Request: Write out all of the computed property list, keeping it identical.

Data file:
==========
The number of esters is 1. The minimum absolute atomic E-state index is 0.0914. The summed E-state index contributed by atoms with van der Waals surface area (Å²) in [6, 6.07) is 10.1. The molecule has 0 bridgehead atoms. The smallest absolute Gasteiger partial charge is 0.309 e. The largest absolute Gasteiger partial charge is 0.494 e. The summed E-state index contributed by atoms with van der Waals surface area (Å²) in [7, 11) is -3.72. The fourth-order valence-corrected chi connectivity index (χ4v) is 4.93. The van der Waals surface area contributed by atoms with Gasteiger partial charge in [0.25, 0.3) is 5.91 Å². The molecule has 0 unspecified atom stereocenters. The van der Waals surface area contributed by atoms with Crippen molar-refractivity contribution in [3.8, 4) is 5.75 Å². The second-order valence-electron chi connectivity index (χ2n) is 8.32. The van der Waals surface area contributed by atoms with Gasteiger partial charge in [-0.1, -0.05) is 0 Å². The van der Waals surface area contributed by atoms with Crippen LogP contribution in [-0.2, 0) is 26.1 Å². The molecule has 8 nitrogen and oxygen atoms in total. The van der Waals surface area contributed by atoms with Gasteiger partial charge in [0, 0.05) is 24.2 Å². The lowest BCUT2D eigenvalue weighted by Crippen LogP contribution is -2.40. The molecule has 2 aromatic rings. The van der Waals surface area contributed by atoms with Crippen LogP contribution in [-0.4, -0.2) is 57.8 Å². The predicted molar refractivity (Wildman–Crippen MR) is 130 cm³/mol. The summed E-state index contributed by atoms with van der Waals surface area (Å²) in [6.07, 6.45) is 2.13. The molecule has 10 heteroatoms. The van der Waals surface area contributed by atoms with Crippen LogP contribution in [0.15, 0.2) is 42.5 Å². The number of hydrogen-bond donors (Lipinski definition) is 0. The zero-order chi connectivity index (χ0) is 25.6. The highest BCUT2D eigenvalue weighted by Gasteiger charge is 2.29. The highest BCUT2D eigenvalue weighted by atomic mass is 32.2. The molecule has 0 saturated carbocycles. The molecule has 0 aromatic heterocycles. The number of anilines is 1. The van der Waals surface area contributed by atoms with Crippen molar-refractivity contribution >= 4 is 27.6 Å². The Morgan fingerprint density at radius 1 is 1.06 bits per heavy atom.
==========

The number of esters is 1. The minimum absolute atomic E-state index is 0.0914. The summed E-state index contributed by atoms with van der Waals surface area (Å²) in [6, 6.07) is 10.1. The molecule has 0 bridgehead atoms. The smallest absolute Gasteiger partial charge is 0.309 e. The largest absolute Gasteiger partial charge is 0.494 e. The summed E-state index contributed by atoms with van der Waals surface area (Å²) in [7, 11) is -3.72. The fourth-order valence-corrected chi connectivity index (χ4v) is 4.93. The van der Waals surface area contributed by atoms with Gasteiger partial charge in [0.25, 0.3) is 5.91 Å². The molecule has 0 unspecified atom stereocenters. The van der Waals surface area contributed by atoms with Crippen molar-refractivity contribution in [3.8, 4) is 5.75 Å². The second-order valence-electron chi connectivity index (χ2n) is 8.32. The van der Waals surface area contributed by atoms with Gasteiger partial charge in [-0.1, -0.05) is 0 Å². The van der Waals surface area contributed by atoms with Crippen LogP contribution in [-0.2, 0) is 26.1 Å². The molecule has 8 nitrogen and oxygen atoms in total. The van der Waals surface area contributed by atoms with Gasteiger partial charge in [0, 0.05) is 24.2 Å². The lowest BCUT2D eigenvalue weighted by Crippen LogP contribution is -2.40. The molecule has 2 aromatic rings. The van der Waals surface area contributed by atoms with Crippen LogP contribution in [-0.4, -0.2) is 57.8 Å². The predicted molar refractivity (Wildman–Crippen MR) is 130 cm³/mol. The summed E-state index contributed by atoms with van der Waals surface area (Å²) in [6.07, 6.45) is 2.13. The molecule has 10 heteroatoms. The van der Waals surface area contributed by atoms with Crippen LogP contribution in [0.15, 0.2) is 42.5 Å². The number of hydrogen-bond donors (Lipinski definition) is 0. The zero-order chi connectivity index (χ0) is 25.6. The highest BCUT2D eigenvalue weighted by Gasteiger charge is 2.29. The highest BCUT2D eigenvalue weighted by atomic mass is 32.2. The molecule has 0 saturated carbocycles. The molecule has 0 aromatic heterocycles. The number of anilines is 1. The van der Waals surface area contributed by atoms with Crippen molar-refractivity contribution >= 4 is 27.6 Å². The Morgan fingerprint density at radius 1 is 1.06 bits per heavy atom.